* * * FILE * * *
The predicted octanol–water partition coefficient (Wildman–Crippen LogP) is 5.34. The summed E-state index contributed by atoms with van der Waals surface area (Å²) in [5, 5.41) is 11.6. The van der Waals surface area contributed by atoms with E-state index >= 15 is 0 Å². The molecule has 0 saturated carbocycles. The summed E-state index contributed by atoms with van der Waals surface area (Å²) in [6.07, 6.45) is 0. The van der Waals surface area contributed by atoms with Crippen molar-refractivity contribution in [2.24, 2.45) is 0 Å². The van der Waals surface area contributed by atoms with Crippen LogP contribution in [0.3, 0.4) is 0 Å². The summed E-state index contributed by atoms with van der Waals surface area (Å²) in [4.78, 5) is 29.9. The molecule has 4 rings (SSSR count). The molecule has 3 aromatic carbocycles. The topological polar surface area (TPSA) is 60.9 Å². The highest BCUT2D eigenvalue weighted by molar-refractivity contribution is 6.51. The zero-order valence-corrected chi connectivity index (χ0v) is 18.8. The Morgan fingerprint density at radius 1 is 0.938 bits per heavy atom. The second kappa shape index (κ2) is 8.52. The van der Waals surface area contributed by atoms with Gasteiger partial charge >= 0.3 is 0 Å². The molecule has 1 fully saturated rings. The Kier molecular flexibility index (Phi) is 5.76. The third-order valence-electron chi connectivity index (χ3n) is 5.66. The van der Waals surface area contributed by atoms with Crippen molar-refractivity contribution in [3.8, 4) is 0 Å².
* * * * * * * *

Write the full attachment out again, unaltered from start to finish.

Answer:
The predicted octanol–water partition coefficient (Wildman–Crippen LogP) is 5.34. The summed E-state index contributed by atoms with van der Waals surface area (Å²) in [5, 5.41) is 11.6. The van der Waals surface area contributed by atoms with E-state index >= 15 is 0 Å². The molecule has 0 saturated carbocycles. The summed E-state index contributed by atoms with van der Waals surface area (Å²) in [6.07, 6.45) is 0. The van der Waals surface area contributed by atoms with Crippen molar-refractivity contribution in [2.24, 2.45) is 0 Å². The van der Waals surface area contributed by atoms with Crippen LogP contribution in [0.3, 0.4) is 0 Å². The summed E-state index contributed by atoms with van der Waals surface area (Å²) in [4.78, 5) is 29.9. The molecule has 4 rings (SSSR count). The molecule has 3 aromatic carbocycles. The topological polar surface area (TPSA) is 60.9 Å². The highest BCUT2D eigenvalue weighted by molar-refractivity contribution is 6.51. The zero-order valence-corrected chi connectivity index (χ0v) is 18.8. The Morgan fingerprint density at radius 1 is 0.938 bits per heavy atom. The second kappa shape index (κ2) is 8.52. The van der Waals surface area contributed by atoms with Gasteiger partial charge >= 0.3 is 0 Å². The molecule has 1 fully saturated rings. The Kier molecular flexibility index (Phi) is 5.76. The third-order valence-electron chi connectivity index (χ3n) is 5.66. The van der Waals surface area contributed by atoms with Crippen molar-refractivity contribution in [3.8, 4) is 0 Å².